Another night of icy weather meant one more day of government offices and school closures in parts of Louisiana.
State government was to be closed Thursday in 23 parishes. And at least 18 school districts were expected to remain closed.
Most of the state was under another hard freeze warning overnight. And motorists were advised to be alert for possible lingering patches of ice from the cold, wet weather of the last couple of days.
Although most major roads were being re-opened, the cold meant another night of road closures in some areas, including parts of Interstate 10.
The Lake Pontchartrain Causeway opened only briefly Wednesday. Officials hoped to re-open it Thursday.
In New Orleans, where canceled flights stranded numerous tourists, flights were expected to fully resume Thursday.
If anyone benefited from the cold, it may have been bars and restaurants catering to stranded tourists Tuesday and Wednesday.
"All day yesterday, we had quite a flow of guests," Deborah Schumacher, manager of one city bar and grill said Wednesday. Schumacher estimated that 60 percent had come for the National Automobile Dealers of America convention that ended Monday.
At Pat O'Brien's bar in the French Quarter, stranded tourists Chris and Shannon Forcier of Madison, Wis., were anxious to get back home to their children, ages 5 and 7, after canceled flights lengthened their trip. They had been scheduled to fly out Wednesday morning after celebrating Shannon's birthday Monday.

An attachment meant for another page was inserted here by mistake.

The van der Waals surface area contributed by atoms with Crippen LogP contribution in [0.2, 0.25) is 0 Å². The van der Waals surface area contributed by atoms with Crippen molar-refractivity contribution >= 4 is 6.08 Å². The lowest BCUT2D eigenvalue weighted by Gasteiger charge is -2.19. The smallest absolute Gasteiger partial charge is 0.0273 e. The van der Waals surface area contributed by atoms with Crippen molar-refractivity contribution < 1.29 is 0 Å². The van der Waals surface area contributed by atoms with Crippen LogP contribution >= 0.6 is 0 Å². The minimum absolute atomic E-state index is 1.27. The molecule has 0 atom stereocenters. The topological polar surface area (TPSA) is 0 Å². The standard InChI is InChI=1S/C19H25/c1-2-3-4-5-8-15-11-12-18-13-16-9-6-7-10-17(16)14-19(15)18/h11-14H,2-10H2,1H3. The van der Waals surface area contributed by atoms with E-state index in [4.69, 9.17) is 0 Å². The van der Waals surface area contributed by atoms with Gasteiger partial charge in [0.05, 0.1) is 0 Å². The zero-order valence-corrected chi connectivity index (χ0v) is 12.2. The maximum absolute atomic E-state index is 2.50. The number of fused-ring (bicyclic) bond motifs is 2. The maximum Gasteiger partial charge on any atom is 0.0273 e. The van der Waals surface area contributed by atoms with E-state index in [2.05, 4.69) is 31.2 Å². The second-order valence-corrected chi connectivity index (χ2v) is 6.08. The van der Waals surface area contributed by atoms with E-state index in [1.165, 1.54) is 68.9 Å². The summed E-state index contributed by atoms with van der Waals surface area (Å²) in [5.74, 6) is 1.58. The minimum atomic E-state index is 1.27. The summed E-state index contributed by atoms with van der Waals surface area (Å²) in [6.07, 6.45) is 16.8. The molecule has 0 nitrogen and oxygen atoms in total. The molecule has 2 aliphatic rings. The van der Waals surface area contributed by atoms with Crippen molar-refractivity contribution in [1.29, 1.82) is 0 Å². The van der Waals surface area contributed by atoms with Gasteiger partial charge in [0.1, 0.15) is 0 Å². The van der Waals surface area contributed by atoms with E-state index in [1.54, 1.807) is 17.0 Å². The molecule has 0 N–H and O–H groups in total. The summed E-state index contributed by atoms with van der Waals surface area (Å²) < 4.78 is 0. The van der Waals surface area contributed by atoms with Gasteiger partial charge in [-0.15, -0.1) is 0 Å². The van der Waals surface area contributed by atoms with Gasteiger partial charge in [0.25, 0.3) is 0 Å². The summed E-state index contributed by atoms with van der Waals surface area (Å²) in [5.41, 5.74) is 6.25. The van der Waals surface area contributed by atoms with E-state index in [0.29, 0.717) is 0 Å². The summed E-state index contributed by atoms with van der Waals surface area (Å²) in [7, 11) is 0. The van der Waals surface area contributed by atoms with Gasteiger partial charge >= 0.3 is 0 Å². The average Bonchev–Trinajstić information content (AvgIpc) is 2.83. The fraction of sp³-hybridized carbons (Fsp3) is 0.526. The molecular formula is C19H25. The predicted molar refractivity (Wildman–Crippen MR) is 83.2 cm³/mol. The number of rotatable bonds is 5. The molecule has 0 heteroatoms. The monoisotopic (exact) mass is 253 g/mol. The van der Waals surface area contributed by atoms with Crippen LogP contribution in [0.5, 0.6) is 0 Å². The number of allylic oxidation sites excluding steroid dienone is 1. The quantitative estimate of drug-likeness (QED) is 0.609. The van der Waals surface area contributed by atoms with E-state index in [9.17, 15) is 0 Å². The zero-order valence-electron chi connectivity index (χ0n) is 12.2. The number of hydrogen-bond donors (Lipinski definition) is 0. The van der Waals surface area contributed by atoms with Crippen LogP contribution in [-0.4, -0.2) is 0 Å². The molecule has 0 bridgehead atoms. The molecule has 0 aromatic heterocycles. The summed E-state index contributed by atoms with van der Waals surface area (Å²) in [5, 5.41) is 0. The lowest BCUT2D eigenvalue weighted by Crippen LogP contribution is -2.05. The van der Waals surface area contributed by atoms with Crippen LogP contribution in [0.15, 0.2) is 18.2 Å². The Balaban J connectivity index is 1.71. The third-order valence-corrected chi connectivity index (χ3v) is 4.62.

Asked what they'd done during their unintended stay, Shannon Forcier said, "Eat. Drink. Repeat."
At the weather's worst, state government had closed in more than 50 parishes. Ice closed more than 20 highways statewide, including every interstate through Baton Rouge, where yards were frosted and streets mostly empty. State police logged dozens of weather-related crashes overnight, but said there were fewer than during the storm last week.
Bill McIntyre, fresh from hauling a car back onto Louisiana Highway 30 between Baton Rouge and St. Gabriel, said he'd had 15 calls between 5 and 11:30 a.m. from people who needed his winch truck.
"It's a mess. All morning long, they can't find enough wreckers to get them out of ditches. People don't know how to handle the ice at all," he said.